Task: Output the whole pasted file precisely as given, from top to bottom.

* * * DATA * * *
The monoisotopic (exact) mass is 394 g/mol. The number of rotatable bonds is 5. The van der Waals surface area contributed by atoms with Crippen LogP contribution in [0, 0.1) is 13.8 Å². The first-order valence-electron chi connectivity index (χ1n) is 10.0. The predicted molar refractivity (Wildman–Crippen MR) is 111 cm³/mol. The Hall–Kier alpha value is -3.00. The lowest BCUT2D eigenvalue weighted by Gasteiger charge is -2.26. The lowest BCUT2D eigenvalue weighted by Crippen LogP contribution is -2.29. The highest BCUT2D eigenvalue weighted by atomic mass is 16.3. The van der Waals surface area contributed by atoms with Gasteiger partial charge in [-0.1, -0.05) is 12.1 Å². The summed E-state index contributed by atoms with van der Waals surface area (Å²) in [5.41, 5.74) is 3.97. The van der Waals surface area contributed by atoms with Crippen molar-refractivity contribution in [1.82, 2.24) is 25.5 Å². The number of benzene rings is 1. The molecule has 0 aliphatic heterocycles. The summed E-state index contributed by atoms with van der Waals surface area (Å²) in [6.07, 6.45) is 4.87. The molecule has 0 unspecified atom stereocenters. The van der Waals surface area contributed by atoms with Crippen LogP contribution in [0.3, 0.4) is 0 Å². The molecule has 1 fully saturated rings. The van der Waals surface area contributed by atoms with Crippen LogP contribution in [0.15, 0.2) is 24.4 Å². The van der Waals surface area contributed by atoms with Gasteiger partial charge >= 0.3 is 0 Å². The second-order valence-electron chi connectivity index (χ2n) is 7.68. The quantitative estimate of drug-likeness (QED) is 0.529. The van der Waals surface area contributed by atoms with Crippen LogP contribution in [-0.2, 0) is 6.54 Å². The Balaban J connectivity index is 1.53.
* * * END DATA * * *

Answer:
The monoisotopic (exact) mass is 394 g/mol. The number of rotatable bonds is 5. The van der Waals surface area contributed by atoms with Crippen LogP contribution in [0, 0.1) is 13.8 Å². The first-order valence-electron chi connectivity index (χ1n) is 10.0. The predicted molar refractivity (Wildman–Crippen MR) is 111 cm³/mol. The Hall–Kier alpha value is -3.00. The lowest BCUT2D eigenvalue weighted by Gasteiger charge is -2.26. The lowest BCUT2D eigenvalue weighted by Crippen LogP contribution is -2.29. The highest BCUT2D eigenvalue weighted by atomic mass is 16.3. The van der Waals surface area contributed by atoms with Gasteiger partial charge in [-0.1, -0.05) is 12.1 Å². The summed E-state index contributed by atoms with van der Waals surface area (Å²) in [5.41, 5.74) is 3.97. The van der Waals surface area contributed by atoms with Crippen molar-refractivity contribution in [1.82, 2.24) is 25.5 Å². The number of benzene rings is 1. The molecule has 0 aliphatic heterocycles. The summed E-state index contributed by atoms with van der Waals surface area (Å²) in [6.07, 6.45) is 4.87. The molecule has 0 unspecified atom stereocenters. The van der Waals surface area contributed by atoms with Crippen LogP contribution in [0.3, 0.4) is 0 Å². The molecule has 1 fully saturated rings. The van der Waals surface area contributed by atoms with Crippen LogP contribution in [0.15, 0.2) is 24.4 Å². The van der Waals surface area contributed by atoms with Gasteiger partial charge >= 0.3 is 0 Å². The second-order valence-electron chi connectivity index (χ2n) is 7.68. The quantitative estimate of drug-likeness (QED) is 0.529. The van der Waals surface area contributed by atoms with Crippen LogP contribution in [-0.2, 0) is 6.54 Å². The Balaban J connectivity index is 1.53.